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Growing Pains: Medical Device Interoperability

June 24, 2011
by John Degaspari
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Regulators and New Standards are Helping to Bring about the Convergence of Medical Devices and Information Management Systems on IT Networks

EXECUTIVE SUMMARY:

Both provider organizations and medical device vendors have made significant, if slow-going, progress over the last several years to network their digitally-enabled medical devices. Recent strides in both the regulatory and standards arenas have provided renewed impetus on the part of both stakeholder groups to bring more interoperability to disparate medical devices, resulting in better security and quality of patient data.

As healthcare providers continue their steady march toward implementing electronic health records as envisioned in the Health Information Technology for Economic and Clinical Health (HITECH) Act, leading hospital systems are confronting head-on the challenge of integrating the disparate medical devices operating within their walls into EHR data flow. And while tying together those medical devices into a truly seamless network is still beyond reach, stakeholders in the effort can point to some victories that are bringing their goal just a bit closer to reality.

A good deal of the push for device interoperability has come from proponents in provider organizations. And, while medical device interoperability has not yet been explicitly mandated under meaningful use, it has been recommended to the Office of the National Coordinator for Health IT (ONC) for inclusion in Stage 3. In the view of more than one expert interviewed for this article, medical device interoperability is not just about moving data around a network; it means making sure that the health data maintains its integrity, and that it is delivered to the right place securely.

Tim Gee
Tim Gee

Julian M. Goldman, M.D.
Julian M. Goldman, M.D.

As noted by Jason Joseph, director of technology and information solutions at Spectrum Health, Grand Rapids, Mich., interoperability presupposes the comprehensibility of data, in a standard format. “I can get the data out of most machines and plug it into somewhere else, but does it mean the same thing across the board?” he asks.

A PATIENT SAFETY ISSUE

One of the early advocates of medical device interoperability has been Julian M. Goldman, M.D., medical director of biomedical engineering for the Partners HealthCare system and an anesthesiologist at Massachusetts General Hospital in Boston. In 2004, he founded the Medical Device Plug and Play (MD PnP) Interoperability Program to encourage the adoption of open standards and technology to integrate medical devices.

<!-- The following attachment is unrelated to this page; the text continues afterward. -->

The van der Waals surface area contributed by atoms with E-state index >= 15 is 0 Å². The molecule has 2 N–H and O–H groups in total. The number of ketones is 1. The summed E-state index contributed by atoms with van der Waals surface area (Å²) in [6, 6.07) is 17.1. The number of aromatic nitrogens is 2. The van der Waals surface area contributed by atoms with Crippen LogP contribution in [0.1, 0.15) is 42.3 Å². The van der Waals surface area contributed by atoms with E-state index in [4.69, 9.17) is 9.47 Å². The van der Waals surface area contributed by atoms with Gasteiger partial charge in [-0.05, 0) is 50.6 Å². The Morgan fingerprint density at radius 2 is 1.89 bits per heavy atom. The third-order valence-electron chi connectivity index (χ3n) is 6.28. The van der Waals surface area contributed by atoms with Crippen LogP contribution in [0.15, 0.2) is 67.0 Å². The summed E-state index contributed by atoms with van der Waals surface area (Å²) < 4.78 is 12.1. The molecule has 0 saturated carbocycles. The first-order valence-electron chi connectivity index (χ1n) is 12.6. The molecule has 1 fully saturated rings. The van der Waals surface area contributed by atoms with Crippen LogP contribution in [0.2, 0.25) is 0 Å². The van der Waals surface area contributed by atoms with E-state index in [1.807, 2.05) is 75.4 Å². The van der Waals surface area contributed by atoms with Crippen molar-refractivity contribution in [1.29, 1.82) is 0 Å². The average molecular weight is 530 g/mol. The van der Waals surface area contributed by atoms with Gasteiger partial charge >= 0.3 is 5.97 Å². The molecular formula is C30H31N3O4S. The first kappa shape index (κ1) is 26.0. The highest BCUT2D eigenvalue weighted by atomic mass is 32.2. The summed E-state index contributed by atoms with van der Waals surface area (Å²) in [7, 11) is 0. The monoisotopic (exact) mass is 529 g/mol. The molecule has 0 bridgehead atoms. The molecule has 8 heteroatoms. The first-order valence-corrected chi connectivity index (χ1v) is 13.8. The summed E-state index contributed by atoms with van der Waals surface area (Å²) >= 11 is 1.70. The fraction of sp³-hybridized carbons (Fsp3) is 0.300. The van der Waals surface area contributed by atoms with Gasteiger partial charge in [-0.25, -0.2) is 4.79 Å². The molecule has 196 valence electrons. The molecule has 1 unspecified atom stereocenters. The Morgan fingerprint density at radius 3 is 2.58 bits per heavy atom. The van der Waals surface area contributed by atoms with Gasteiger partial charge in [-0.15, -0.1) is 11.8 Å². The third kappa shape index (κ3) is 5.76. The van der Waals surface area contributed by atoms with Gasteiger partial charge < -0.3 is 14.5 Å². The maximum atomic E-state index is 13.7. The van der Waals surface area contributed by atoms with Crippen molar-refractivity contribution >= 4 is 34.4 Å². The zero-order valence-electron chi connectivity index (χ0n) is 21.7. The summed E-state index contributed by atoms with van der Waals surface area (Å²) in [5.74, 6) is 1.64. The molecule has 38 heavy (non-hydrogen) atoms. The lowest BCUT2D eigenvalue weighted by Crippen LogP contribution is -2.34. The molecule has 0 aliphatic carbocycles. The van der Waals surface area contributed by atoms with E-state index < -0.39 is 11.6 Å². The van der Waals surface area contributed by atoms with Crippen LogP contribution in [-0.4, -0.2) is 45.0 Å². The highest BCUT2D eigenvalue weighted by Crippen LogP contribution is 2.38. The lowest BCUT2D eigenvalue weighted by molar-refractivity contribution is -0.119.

I CAN GET THE DATA OUT OF MOST MACHINES AND PLUG IT INTO SOMEWHERE ELSE, BUT DOES IT MEAN THE SAME THING ACROSS THE BOARD?-JASON JOSEPH

Goldman says that interoperability is only a means to an end, which is effective and lower cost system integration. Working with clinicians and clinical engineers, his group identified clinical scenarios in which system integration could improve quality of care. One example: patient injuries and deaths that occur when x-rays are taken of patients on a ventilator. “There are cases where people have died because people turn off the ventilator to take an x-ray and forget to turn it back on,” he says. The clincher, he says, is that more than 10 years ago, a research group in Florida demonstrated that if you can interconnect the ventilator with the x-ray machine, they can be synchronized automatically, eliminating the need to turn the ventilator off in the first place.

The team used that example to elucidate potential interface solutions; for example, that the ventilator has a network connection that lets it be paused for 10 seconds and restart automatically. “If you have the right interoperable components that have the right features, when they are assembled into smarter networks for patient care, they will improve safety,” Goldman says. He calls for an “ecosystem” of interoperable medical products that will enable the development of applications that take advantage of the capabilities of medical devices to improve patient safety and quality of care. To that end, Goldman has participated in the creation of an ASTM standard (F2761), “Integrated Clinical Environments,” which creates a common framework in which devices can safely operate to enable decision support at the point of care.

Goldman has seen positive signs that his message is receiving some recognition. In October 2010, the MD PnP program received a $10 million Quantum grant over five years from the NIH/National Institute of Biomedical Imaging and Bioengineering to develop a “prototype healthcare intranet for improved health outcomes.” The grant is an affiliate of the ONC Strategic Health IT Advanced Research Projects (SHARP) program. In his view, the Quantum grant is a sign of the rising awareness of medical device interoperability issues. One of the current tasks under the Quantum funding is to develop a compendium of medical device interface requirements.

CHANGING THE EMBEDDED MINDSET

Tim Gee, principal at Medical Connectivity Consulting, Beaverton, Ore., observes that medical devices historically have been embedded systems-standalone black boxes that were not connected. That has been changing, Gee says, as some device makers have been migrating to the general-purpose IT world with devices that have built-in connectivity.

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